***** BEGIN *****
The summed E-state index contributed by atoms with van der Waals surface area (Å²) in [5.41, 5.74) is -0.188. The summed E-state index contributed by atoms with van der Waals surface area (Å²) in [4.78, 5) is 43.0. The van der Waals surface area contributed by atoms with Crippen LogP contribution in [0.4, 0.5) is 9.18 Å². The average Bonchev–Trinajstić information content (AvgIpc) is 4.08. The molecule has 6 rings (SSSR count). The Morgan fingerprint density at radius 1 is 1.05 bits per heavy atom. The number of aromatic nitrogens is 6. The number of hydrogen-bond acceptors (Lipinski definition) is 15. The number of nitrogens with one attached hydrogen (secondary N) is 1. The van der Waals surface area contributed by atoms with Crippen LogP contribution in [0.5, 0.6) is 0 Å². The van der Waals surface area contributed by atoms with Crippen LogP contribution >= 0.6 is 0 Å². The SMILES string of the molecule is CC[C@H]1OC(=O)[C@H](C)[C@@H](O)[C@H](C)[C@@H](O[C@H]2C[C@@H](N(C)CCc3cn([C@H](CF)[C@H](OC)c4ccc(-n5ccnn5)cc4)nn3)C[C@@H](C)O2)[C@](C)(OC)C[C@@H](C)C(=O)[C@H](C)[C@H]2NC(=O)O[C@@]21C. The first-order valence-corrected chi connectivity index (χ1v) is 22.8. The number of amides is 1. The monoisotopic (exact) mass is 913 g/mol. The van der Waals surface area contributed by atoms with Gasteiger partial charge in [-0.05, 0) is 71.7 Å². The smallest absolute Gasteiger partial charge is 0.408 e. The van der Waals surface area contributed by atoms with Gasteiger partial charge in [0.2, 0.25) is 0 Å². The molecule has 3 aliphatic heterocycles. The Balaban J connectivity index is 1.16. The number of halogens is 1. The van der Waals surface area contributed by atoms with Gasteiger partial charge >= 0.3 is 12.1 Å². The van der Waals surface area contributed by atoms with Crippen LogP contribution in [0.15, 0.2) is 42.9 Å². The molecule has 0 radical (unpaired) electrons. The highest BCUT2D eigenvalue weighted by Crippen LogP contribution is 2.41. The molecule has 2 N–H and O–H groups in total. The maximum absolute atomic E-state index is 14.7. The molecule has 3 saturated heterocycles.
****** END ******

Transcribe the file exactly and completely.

The summed E-state index contributed by atoms with van der Waals surface area (Å²) in [5.41, 5.74) is -0.188. The summed E-state index contributed by atoms with van der Waals surface area (Å²) in [4.78, 5) is 43.0. The van der Waals surface area contributed by atoms with Crippen LogP contribution in [0.4, 0.5) is 9.18 Å². The average Bonchev–Trinajstić information content (AvgIpc) is 4.08. The molecule has 6 rings (SSSR count). The Morgan fingerprint density at radius 1 is 1.05 bits per heavy atom. The number of aromatic nitrogens is 6. The number of hydrogen-bond acceptors (Lipinski definition) is 15. The number of nitrogens with one attached hydrogen (secondary N) is 1. The van der Waals surface area contributed by atoms with Crippen LogP contribution in [0.5, 0.6) is 0 Å². The van der Waals surface area contributed by atoms with Crippen LogP contribution >= 0.6 is 0 Å². The SMILES string of the molecule is CC[C@H]1OC(=O)[C@H](C)[C@@H](O)[C@H](C)[C@@H](O[C@H]2C[C@@H](N(C)CCc3cn([C@H](CF)[C@H](OC)c4ccc(-n5ccnn5)cc4)nn3)C[C@@H](C)O2)[C@](C)(OC)C[C@@H](C)C(=O)[C@H](C)[C@H]2NC(=O)O[C@@]21C. The first-order valence-corrected chi connectivity index (χ1v) is 22.8. The number of amides is 1. The monoisotopic (exact) mass is 913 g/mol. The van der Waals surface area contributed by atoms with Gasteiger partial charge in [-0.05, 0) is 71.7 Å². The smallest absolute Gasteiger partial charge is 0.408 e. The van der Waals surface area contributed by atoms with Gasteiger partial charge in [0.2, 0.25) is 0 Å². The molecule has 3 aliphatic heterocycles. The Balaban J connectivity index is 1.16. The number of halogens is 1. The van der Waals surface area contributed by atoms with Gasteiger partial charge >= 0.3 is 12.1 Å². The van der Waals surface area contributed by atoms with Crippen LogP contribution in [0.15, 0.2) is 42.9 Å². The molecule has 0 radical (unpaired) electrons. The highest BCUT2D eigenvalue weighted by Crippen LogP contribution is 2.41. The molecule has 2 N–H and O–H groups in total. The maximum absolute atomic E-state index is 14.7. The molecule has 3 saturated heterocycles.